David C Cook author succumbs to breast cancer at 38

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Kara Tippetts and her husband, Jason

Less than a week after her book The Hardest Peace was named as a Christian Book Award finalist, David C Cook author Kara Tippetts, 38, died after a long battle with breast cancer on Sunday, March 22.

The author of two books including Big Love, David C Cook approached Tippetts about writing The Hardest Peace after she was diagnosed with stage 4 metastatic cancer. The book has had a huge impact on many lives, including her own.

“Writing The Hardest Peace proved to be a gift,” Tippetts said on her blog, mundanefaithfulness.com, earlier this year. “The writing of this book helped me through the diagnosis of cancer and it finding more and more corners of my body: my brain, my bones, my liver, my lymph system. The writing of this book caused me to look at my story and see the grace to walk this hard path with cancer.

“This is not simply my story and journey with cancer. It is a book written to appeal to us all as we meet the bitter edges of life on this side of eternity. In the brokenness of our unmet expectations of life, will we look for Jesus and His abundant love, or will we tumble into bitterness and anger that leave us utterly self-focused and disappointed by he hard in our story each of us are asked to receive?”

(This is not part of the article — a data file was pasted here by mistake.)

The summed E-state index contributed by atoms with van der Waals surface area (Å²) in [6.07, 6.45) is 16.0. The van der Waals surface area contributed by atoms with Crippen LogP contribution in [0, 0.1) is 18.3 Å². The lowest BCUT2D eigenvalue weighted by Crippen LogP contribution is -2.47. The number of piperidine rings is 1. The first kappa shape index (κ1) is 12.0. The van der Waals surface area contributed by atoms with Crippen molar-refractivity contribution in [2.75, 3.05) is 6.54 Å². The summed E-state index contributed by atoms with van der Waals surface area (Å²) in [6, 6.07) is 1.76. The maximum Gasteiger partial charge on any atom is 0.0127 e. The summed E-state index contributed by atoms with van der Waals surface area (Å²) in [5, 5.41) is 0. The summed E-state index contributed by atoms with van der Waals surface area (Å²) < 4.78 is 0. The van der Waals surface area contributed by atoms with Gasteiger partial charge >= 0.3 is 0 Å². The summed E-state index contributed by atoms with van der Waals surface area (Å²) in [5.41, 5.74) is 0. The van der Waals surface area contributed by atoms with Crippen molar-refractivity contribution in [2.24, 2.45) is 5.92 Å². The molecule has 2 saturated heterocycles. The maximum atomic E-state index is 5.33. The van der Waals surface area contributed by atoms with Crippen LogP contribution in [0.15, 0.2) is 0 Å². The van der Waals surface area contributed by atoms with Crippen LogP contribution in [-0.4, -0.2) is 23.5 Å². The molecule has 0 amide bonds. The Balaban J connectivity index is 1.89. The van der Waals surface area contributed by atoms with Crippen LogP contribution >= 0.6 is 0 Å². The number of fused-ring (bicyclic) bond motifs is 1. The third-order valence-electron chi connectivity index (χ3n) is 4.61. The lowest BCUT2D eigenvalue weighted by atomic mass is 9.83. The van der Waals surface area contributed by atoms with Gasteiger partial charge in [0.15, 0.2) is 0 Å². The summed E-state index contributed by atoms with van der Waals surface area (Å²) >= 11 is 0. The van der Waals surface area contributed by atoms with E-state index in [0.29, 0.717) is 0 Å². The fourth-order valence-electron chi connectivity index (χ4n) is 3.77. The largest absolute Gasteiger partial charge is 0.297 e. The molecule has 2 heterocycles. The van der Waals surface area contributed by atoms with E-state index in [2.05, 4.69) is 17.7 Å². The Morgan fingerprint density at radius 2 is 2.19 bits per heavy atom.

In a released statement, David C Cook officials relayed their gratitude in working with Tippetts.

“We at David C Cook are thankful for the blessing of sharing Kara Tippetts’ words of grace, hope, and healing over the past year. We are deeply grateful we were able to share time with Kara and to learn from her most incredible love for and relationship with our Lord. Throughout Kara’s incredible journey, her expression of faith inspired thousands.  It is our prayer that Kara’s legacy lives on in the hearts and minds of each of us for years to come.”

In The Hardest Peace, Tippetts doesn’t offer answers for when living is hard, but she asks us to join her in moving away from fear and control and toward peace and grace. Most of all, she draws us back to the God who is with us, in the mundane and the suffering, and who shapes even our pain into beauty.

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